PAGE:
Delimiting and Concatenating

The examples in this chapter are simplified in that they don't contain variables or literal values that require delimiter characters. Concatenating literal values and variables is common practice, and unless you know the rules, a statement can produce errors. Systems aren't uniform in this regard, and we recommend you refer to your system's documentation to learn the specific characters and rules for concatenating. SQL Server uses the plus sign (+) as its concatenation character, and our examples reflect this requirement. Table 18.4 lists the concatenation characters for the systems we use throughout this book.






SQL Server










Only if MySQL is launched with the --ansi option. Use the native CONCAT() function instead.

A simple example of concatenation is displaying the first and last names from the Employees table, in the same column. To do so, use the simple statement:

SELECT FirstName + ' ' + LastName AS Employee

SQL displays both names in the same column as shown in Figure 18.35.

click to expand
Figure 18.35: Use your system's concatenation character to combine data.

General concatenation rules stipulate that you should delimit literal values; each system is unique in its requirements, so check your documentation. In this context, value can be a string, number, or date. Table 18.5 lists the delimiters and their purpose for the systems used throughout this book. For the most part, you won't delimit values.

Table 18.5: DELIMITERS







Single quotation mark

SQL Server and Access

Delimits literal strings and dates



Double quotation mark


Delimits literal strings



Pound sign


Delimits dates



Access accepts single or double quotation marks as a string delimiter. However, we recommend you get in the habit of using the single quotation mark since that's the character SQL Server uses. Should upsizing be in your future, replacing string delimiters is one headache you can avoid.

SQL statements are treated as strings in a script, and you must delimit them accordingly. For instance, you might send a request to retrieve all the employee records using the ADO Execute method in the form:

Set rst = Conn.Execute("SELECT * FROM Employees")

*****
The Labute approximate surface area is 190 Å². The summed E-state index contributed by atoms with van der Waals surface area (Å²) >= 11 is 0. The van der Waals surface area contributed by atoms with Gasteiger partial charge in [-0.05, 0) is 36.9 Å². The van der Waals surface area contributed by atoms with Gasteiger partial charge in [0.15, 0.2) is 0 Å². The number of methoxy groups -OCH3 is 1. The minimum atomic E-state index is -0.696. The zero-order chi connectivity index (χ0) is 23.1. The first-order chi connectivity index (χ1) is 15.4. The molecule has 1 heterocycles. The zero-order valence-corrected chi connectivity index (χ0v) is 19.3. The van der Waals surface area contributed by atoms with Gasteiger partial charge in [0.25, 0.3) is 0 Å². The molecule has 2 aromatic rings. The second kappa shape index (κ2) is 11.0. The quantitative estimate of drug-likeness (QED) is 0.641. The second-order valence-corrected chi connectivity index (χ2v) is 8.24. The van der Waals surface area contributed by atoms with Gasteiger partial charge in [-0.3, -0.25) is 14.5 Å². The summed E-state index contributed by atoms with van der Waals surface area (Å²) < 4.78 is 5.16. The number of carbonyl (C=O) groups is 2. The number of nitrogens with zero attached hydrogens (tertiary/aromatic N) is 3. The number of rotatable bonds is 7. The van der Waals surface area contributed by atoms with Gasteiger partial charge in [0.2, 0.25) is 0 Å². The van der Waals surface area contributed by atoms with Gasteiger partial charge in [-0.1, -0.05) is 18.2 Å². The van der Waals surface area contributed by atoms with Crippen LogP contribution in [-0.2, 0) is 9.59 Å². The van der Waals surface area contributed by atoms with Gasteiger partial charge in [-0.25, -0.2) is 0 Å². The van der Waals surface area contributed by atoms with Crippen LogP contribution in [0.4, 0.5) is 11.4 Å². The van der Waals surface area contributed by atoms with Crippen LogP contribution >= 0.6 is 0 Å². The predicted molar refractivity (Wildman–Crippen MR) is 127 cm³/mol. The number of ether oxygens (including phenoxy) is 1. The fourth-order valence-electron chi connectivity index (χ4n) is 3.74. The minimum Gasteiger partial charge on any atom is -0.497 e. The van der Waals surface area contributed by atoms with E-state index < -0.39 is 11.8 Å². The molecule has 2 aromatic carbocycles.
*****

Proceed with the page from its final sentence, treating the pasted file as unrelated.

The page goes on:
The request returns an error message if you omit the double quotation delimiters.

When passing a literal string as criteria, delimit the string using the single quotation mark character in the form

strSQL = "SELECT * FROM Employees WHERE LastName = 'Harkins'")  Set rst = Conn.Execute(strSQL)

If you omit the single quotation marks, SQL assumes Harkins is a variable and returns an error message (unless, of course, there really is a variable named Harkins, which creates an entirely different problem).

Don't forget that some systems also delimit date values. For instance, SQL Server uses the single quotation mark with dates and literal strings; Access uses the pound character to delimit dates. Both of the following statements are correctly delimited, depending on the system:

strSQL = "SELECT * FROM Orders WHERE ShippedDate < '8-1-1977'"  strSQL = "SELECT * FROM Orders WHERE ShippedDate < #8-1-1977#"

The first statement works in SQL Server, but returns an error message in Access. The second statement works in Access but returns an error message in SQL Server. Knowing what your system expects is vital to the success of your script.

Passing a variable requires a bit of concatenation, and delimiters can also be required, depending on the requirements of your system. For instance, the following statements request all the records in which the UnitPrice equals the value stored in a variable named intUnitPrice:

strSQL = "SELECT * FROM Products WHERE UnitPrice = " + intUnitPrice  strSQL = "SELECT * FROM Products WHERE UnitPrice = " & intUnitPrice 

If the variable stores a string or (in some systems) a date, you need to delimit that string using the syntax:

strSQL = "SELECT * FROM Employees WHERE LastName = '"& strLastName & "'"

Remember to use the appropriate delimiter for the value's datatype and to meet system requirements.

Mastering Dreamweaver MX Databases
Mastering Dreamweaver MX Databases
ISBN: 078214148X
EAN: 2147483647
Year: 2002
Pages: 214 © 2008-2017.
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